Sylvia Plath (October 27, 1932 – February 11, 1963) was an American poet, novelist and short story writer.
Plath married fellow poet Ted Hughes in 1956 and they lived together first in the United States and then England, having two children together, Frieda and Nicholas. Plath suffered from depression for much of her adult life, and in 1963 she committed suicide. Controversy continues to surround the events of her life and death, as well as her writing and legacy.
Plath is credited with advancing the genre of confessional poetry and is best known for her two published collections, The Colossus and Other Poems and Ariel. In 1982, she won a Pulitzer Prize posthumously, for The Collected Poems. She also wrote The Bell Jar, a semi-autobiographical novel published shortly before her death.
THE BEEKEEPER’S DAUGHTER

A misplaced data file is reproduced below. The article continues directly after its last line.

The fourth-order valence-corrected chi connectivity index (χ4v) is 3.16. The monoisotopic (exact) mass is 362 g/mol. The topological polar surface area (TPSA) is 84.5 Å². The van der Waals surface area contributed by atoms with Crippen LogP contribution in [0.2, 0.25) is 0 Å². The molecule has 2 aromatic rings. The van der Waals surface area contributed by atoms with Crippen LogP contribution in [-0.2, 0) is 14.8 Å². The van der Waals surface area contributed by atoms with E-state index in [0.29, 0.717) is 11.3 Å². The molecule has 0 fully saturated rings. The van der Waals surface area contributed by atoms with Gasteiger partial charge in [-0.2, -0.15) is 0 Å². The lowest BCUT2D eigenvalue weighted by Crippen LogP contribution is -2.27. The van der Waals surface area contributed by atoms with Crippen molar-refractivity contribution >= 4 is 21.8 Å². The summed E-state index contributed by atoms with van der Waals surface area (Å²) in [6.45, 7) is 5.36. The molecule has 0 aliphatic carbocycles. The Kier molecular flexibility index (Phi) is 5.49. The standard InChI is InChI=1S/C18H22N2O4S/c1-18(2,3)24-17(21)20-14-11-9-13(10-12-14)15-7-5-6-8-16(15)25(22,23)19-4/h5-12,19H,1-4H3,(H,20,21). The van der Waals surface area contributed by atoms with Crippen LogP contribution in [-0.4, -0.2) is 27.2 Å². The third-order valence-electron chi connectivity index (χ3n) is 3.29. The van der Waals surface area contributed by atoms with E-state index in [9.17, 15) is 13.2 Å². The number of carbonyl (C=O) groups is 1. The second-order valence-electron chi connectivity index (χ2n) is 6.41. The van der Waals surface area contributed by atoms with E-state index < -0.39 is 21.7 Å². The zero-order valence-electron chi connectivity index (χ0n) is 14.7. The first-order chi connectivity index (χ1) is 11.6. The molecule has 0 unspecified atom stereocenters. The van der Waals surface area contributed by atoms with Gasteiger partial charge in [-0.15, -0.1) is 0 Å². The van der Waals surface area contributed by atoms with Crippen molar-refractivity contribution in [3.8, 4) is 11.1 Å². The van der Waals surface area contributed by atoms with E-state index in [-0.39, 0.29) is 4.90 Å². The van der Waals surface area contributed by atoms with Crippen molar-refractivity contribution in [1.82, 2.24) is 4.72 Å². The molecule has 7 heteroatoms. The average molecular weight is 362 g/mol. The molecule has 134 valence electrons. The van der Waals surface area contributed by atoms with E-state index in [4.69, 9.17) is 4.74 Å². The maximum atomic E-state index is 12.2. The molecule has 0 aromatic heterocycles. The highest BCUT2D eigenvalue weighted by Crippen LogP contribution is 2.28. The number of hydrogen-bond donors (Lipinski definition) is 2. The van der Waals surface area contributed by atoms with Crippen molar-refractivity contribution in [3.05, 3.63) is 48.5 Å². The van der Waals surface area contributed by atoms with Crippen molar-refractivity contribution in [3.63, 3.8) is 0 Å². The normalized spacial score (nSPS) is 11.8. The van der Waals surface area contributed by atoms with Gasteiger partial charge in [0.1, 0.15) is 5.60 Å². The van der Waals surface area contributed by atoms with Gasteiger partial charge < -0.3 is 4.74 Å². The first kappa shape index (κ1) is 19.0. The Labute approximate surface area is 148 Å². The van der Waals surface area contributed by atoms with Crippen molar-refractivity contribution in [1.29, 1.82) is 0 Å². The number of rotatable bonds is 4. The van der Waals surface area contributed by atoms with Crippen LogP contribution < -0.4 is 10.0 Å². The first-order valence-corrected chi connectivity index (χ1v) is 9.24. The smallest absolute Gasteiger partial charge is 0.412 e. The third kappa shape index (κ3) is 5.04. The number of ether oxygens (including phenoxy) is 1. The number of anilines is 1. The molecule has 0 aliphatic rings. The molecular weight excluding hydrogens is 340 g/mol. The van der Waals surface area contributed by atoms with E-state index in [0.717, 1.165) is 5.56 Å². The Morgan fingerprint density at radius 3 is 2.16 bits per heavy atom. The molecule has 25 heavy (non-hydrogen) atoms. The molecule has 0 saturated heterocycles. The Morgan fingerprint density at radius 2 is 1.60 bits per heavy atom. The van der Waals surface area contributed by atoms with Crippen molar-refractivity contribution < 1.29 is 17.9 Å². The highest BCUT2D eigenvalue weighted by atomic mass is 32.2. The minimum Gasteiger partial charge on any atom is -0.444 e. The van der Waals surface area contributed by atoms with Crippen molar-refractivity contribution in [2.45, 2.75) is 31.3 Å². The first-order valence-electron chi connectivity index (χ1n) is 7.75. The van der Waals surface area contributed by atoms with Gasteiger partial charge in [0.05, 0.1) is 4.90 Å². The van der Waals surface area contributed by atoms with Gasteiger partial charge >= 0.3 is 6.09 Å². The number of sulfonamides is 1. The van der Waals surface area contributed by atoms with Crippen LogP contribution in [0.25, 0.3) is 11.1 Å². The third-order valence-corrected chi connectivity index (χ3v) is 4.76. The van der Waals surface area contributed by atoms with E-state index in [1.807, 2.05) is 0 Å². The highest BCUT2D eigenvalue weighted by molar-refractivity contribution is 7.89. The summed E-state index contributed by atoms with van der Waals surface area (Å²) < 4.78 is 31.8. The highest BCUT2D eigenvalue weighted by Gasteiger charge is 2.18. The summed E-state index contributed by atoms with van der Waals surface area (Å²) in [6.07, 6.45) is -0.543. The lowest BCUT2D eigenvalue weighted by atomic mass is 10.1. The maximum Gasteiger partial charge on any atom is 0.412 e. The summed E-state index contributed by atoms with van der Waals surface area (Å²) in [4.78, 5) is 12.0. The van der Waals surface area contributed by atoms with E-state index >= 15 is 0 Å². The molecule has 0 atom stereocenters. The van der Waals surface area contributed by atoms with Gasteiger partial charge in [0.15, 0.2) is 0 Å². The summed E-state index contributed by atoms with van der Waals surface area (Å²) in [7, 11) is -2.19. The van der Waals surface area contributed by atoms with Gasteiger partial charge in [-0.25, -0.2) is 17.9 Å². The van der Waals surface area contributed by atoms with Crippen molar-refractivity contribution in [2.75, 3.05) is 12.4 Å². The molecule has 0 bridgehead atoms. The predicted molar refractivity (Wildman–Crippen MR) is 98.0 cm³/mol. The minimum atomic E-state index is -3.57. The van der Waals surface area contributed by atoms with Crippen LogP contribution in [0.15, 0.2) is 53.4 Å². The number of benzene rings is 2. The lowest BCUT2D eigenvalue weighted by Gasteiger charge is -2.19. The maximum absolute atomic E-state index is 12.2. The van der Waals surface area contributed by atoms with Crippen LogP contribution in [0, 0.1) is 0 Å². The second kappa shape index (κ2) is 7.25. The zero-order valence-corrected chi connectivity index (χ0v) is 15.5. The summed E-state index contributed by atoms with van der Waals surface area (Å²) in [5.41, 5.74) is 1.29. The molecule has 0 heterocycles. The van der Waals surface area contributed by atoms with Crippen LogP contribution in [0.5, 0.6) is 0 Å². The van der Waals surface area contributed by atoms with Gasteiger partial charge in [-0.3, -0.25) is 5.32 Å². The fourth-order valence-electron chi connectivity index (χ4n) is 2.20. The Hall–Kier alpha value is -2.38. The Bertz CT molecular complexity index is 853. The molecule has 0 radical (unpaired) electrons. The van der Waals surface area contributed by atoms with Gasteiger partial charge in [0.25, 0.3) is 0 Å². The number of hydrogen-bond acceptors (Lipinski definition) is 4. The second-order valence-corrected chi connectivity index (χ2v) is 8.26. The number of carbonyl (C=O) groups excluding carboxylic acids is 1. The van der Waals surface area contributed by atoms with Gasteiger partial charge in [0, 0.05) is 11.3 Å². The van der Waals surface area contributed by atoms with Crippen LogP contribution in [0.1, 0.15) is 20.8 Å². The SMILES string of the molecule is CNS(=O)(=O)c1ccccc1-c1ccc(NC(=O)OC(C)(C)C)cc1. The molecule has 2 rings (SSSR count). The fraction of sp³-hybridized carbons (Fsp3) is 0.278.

A garden of mouthings. Purple, scarlet-speckled, black
The great corollas dilate, peeling back their silks.
Their musk encroaches, circle after circle,
A well of scents almost too dense to breathe in.
Hieratical in your frock coat, maestro of the bees,
You move among the many-breasted hives,
My heart under your foot, sister of a stone.
Trumpet-throats open to the beaks of birds.
The Golden Rain Tree drips its powders down.
In these little boudoirs streaked with orange and red
The anthers nod their heads, potent as kings
To father dynasties. The air is rich.
Here is a queenship no mother can contest—
A fruit that’s death to taste: dark flesh, dark parings.
In burrows narrow as a finger, solitary bees
Keep house among the grasses. Kneeling down
I set my eyes to a hole-mouth and meet an eye
Round, green, disconsolate as a tear.
Father, bridegroom, in this Easter egg
Under the coronal of sugar roses
The queen bee marries the winter of your year.